# Support Vector Clustering: An Approach to Overcome the Limits of K-means

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Some time ago, I posted a banal case to show the limits of K-mean clustering. A follower gave us a grid of different clustering techniques (calling internal routines of Mathematica) to solve the case discussed.

As you know, I like to write by myself the algorithms and I like to show alternative paths, so I’ve decided to explain a powerful clustering algorithm based on the SVM.

Some time ago, I posted a banal case to show the limits of K-mean clustering. A follower gave us a grid of different clustering techniques (calling internal routines of Mathematica) to solve the case discussed.

As you know, I like to write by myself the algorithms and I like to show alternative paths, so I’ve decided to explain a powerful clustering algorithm based on the SVM.

To understand the theory behind SVC (support vector clustering) I strongly recommend you have a look at: http://jmlr.csail.mit.edu/papers/volume2/horn01a/rev1/horn01ar1.pdf . In this paper you will find all of the technical details explained with extremely clarity.

As usual I leave the theory to the books and I jump into the pragmatism of the real world.

Consider the problem of a set of points having an ellipsoid distribution: we have seen in the past that K-means doesn’t work in this scenario, and even trying different tweaks changing the position of the centroids and its number of centroids, the final result is always unacceptable.

SVC is a clustering algorithm that takes as input just two parameters (**C** and **q**) both of them real numbers. **C** is to manage the outliers and **q** is to manage the number of clusters. Be aware that **q** is not directly related with the number of clusters!! Tuning **q ** you can manage the “cluster granularity” but you cannot decide a priori the number of clusters returned by the algo.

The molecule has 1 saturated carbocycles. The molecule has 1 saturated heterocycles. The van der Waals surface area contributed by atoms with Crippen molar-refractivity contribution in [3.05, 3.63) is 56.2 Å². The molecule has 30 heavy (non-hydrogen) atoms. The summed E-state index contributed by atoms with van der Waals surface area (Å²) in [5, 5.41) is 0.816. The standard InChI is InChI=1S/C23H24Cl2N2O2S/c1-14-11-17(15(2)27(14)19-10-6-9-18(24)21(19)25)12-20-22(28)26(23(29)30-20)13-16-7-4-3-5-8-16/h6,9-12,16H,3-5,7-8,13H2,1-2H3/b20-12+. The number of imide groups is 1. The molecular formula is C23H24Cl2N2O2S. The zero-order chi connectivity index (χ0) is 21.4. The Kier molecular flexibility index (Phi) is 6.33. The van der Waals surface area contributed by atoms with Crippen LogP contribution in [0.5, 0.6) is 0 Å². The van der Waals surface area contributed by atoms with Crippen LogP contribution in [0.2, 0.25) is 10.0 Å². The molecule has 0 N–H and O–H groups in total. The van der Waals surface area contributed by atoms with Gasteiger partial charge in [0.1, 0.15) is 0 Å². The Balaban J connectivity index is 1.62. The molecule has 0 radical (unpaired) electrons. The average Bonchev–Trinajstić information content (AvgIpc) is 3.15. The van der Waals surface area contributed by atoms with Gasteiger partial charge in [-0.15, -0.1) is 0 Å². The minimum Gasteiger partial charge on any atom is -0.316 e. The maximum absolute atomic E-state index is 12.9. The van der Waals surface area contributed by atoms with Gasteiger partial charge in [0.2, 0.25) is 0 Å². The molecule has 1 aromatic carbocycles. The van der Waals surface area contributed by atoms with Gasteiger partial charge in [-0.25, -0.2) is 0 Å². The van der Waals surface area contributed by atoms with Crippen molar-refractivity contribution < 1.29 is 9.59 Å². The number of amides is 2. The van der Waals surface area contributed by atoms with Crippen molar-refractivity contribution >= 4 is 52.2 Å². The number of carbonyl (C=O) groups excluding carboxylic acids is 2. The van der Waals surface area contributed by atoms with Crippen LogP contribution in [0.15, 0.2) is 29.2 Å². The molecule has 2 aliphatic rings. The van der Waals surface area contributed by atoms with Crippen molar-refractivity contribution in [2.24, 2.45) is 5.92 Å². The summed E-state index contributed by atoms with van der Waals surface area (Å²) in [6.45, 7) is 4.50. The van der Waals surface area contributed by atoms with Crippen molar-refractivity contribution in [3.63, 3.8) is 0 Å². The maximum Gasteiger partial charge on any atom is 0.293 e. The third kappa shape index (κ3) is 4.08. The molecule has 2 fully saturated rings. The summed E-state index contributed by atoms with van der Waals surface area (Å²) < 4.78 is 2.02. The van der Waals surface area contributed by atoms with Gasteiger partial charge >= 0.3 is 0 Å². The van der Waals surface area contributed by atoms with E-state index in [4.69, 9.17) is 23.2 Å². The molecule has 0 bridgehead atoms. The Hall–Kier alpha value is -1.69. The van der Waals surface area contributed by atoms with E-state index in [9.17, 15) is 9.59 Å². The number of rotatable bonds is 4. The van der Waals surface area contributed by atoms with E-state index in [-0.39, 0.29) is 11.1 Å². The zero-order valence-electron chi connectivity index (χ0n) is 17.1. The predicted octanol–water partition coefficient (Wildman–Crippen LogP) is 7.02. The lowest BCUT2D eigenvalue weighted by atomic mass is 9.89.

**How to implement SVC.**

There are many implementations of SVC, but I would like to show different tools (I love broadening the horizons…), so the ingredients of the daily recipe are: AMPL & SNOPT.

Both of them are commercial tools but to play with small set of points (no more than 300) you can use for free the student license!

AMPL is a comprehensive and powerful algebraic modeling language for linear and nonlinear optimization problems, in discrete or continuous variables and SNOPT is a software package for solving large-scale optimization problems (linear and nonlinear programs).

AMPL allows the user to write the convex problem associated to SVC’s problem in easy way:

The AMPL file for SVC |

And SNOPT is one of the many solvers ables to work with AMPL.

**2D Problem**

Let’s show the application of SVC in our ellipsoid data set

300 pt having ellipsoid distribution. The first contour of SVC has been depicted in black. |

**3D problem**

Just to show the same algorithm working in 3D on the same problem:

3D points having ellipsoid distribution. |

SVC applied on the former data set |

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